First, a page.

Presented by Jim Middleton, Scarborough Museums Trust.
Scarborough Museums Trust holds an archive of the big game hunter James Jonathan Harrison (1857-1923) comprising of not only the usual hunting trophies, but also a large number of photographs and nine hunting diaries. Shortly after his death, his collection was donated to Scarborough Corporation, where for many years it was displayed in the upper rooms of the library before eventually making its way to the towns Natural History Museum when that opened in 1952.
After several years of neglect, many of the mounts and trophy heads were destroyed or removed from cases and only through careful detective work have a number of mounts been able to be definitively attributed to this collection.
One of the more interesting aspects of this collection are the photographs and diaries which give an insight into his privileged lifestyle and insatiable appetite for shooting. In 2021/22 the museum is planning an exhibition based around Harrison’s photography which will have to address a number of difficult issues regarding not only the slaughter of hundreds of animals but also the exploitation of the indigenous peoples of Africa and especially the Congo.
In 1904/5 Harrison brought six ‘Pygmies’ from the Congo which at the time was under the brutal rule of the Belgians and toured them around the UK before returning them home. This historically has always been related in a cheery, anecdotal way with little regard for the clearly exploitative nature of the venture (bearing in mind that at around the same time the Bronx Zoo had a Congolese man on display in a cage). This aspect of the narrative will be retold in a way which makes people think a little more about the inherent racism within collections and how we can redress this.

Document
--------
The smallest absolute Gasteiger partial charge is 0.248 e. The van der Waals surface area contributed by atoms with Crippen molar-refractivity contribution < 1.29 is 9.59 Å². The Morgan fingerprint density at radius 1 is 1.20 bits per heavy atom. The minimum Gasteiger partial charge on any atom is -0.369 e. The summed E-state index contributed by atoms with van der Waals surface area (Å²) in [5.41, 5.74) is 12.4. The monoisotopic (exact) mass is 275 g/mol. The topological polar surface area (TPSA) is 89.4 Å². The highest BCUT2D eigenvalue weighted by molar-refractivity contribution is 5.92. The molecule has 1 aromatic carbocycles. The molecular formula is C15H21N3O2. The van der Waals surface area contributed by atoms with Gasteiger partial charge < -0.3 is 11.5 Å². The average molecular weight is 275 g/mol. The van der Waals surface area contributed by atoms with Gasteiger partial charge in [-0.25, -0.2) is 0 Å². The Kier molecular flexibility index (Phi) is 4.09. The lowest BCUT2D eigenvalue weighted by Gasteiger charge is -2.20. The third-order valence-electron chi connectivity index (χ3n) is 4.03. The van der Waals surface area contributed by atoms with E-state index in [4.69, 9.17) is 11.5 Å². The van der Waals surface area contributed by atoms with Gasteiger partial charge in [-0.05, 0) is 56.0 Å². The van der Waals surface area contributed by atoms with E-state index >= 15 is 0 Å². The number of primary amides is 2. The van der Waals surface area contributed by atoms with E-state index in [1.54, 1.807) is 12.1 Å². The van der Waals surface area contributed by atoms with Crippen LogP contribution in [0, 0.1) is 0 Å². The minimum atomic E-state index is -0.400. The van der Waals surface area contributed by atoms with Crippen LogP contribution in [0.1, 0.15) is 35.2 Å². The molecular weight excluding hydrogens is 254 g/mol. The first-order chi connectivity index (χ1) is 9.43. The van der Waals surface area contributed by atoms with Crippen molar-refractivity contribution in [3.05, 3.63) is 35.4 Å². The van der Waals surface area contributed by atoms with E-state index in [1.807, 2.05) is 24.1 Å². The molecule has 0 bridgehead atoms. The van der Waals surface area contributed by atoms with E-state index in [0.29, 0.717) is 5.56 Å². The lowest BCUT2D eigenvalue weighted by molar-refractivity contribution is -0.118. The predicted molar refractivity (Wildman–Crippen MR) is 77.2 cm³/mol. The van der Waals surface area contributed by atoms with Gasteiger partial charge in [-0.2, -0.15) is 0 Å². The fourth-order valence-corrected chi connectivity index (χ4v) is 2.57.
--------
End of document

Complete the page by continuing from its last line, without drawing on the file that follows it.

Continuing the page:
This presentation contains distressing images.
About the author
Jim Middleton is the Collections Manager for Scarborough Museums Trust. A life long Naturalist of the old fashioned type, Jim started his career in museums in the late 90s at the Jorvik Viking Centre, but was always happier discussing the environmental findings of the digs rather than the historical artefacts. Following a brief spell digitising the Hull University Herbarium, he worked as an ornithologist monitoring raptors on potential windfarm sites in Caithness and the Western Isles. In 2008 Jim started working for the Scarborough Museums Trust initially front of house, and has worked his way up since then. When not staring blankly at computer screens, Jim researches historical natural historians for the Natstand website, which he runs with his father. email@example.com / @SMT_Collections
Presented in the fourth session of the ‘Decolonising Natural Science Collections’ NatSCA online conference, 19 November 2020.